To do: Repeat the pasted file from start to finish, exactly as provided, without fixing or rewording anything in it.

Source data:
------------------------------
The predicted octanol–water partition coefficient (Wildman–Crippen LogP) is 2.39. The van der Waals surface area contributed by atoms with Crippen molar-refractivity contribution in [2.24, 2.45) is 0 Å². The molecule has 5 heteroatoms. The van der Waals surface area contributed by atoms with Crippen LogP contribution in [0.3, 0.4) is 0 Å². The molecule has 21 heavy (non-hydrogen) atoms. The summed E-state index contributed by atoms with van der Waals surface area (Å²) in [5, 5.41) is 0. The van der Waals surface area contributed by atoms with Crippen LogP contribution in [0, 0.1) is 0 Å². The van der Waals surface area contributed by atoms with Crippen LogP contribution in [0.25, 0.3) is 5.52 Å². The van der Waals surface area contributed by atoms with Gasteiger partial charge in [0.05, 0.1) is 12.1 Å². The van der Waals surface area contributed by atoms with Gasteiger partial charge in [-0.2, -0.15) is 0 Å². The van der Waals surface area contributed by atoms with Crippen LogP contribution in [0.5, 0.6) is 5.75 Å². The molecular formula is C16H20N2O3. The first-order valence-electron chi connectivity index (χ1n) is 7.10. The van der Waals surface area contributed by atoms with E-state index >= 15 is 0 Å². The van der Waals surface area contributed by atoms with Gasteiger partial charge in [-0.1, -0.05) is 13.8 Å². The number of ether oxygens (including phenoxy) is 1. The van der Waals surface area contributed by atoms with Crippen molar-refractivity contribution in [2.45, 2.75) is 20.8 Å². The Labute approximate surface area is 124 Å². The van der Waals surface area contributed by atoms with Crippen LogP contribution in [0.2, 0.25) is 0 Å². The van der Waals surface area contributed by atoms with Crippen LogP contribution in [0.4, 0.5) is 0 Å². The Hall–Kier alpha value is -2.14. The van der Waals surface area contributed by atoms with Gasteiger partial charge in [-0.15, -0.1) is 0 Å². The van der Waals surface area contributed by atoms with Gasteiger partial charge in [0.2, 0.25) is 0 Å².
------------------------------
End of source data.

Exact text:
The predicted octanol–water partition coefficient (Wildman–Crippen LogP) is 2.39. The van der Waals surface area contributed by atoms with Crippen molar-refractivity contribution in [2.24, 2.45) is 0 Å². The molecule has 5 heteroatoms. The van der Waals surface area contributed by atoms with Crippen LogP contribution in [0.3, 0.4) is 0 Å². The molecule has 21 heavy (non-hydrogen) atoms. The summed E-state index contributed by atoms with van der Waals surface area (Å²) in [5, 5.41) is 0. The van der Waals surface area contributed by atoms with Crippen LogP contribution in [0, 0.1) is 0 Å². The van der Waals surface area contributed by atoms with Crippen LogP contribution in [0.25, 0.3) is 5.52 Å². The van der Waals surface area contributed by atoms with Gasteiger partial charge in [0.05, 0.1) is 12.1 Å². The van der Waals surface area contributed by atoms with Gasteiger partial charge in [-0.2, -0.15) is 0 Å². The van der Waals surface area contributed by atoms with Crippen LogP contribution in [0.5, 0.6) is 5.75 Å². The molecular formula is C16H20N2O3. The first-order valence-electron chi connectivity index (χ1n) is 7.10. The van der Waals surface area contributed by atoms with E-state index >= 15 is 0 Å². The van der Waals surface area contributed by atoms with Gasteiger partial charge in [-0.1, -0.05) is 13.8 Å². The number of ether oxygens (including phenoxy) is 1. The van der Waals surface area contributed by atoms with Crippen molar-refractivity contribution in [2.45, 2.75) is 20.8 Å². The Labute approximate surface area is 124 Å². The van der Waals surface area contributed by atoms with Crippen LogP contribution in [0.2, 0.25) is 0 Å². The van der Waals surface area contributed by atoms with Crippen LogP contribution in [0.4, 0.5) is 0 Å². The Hall–Kier alpha value is -2.14. The van der Waals surface area contributed by atoms with Gasteiger partial charge in [-0.15, -0.1) is 0 Å². The van der Waals surface area contributed by atoms with Gasteiger partial charge in [0.2, 0.25) is 0 Å².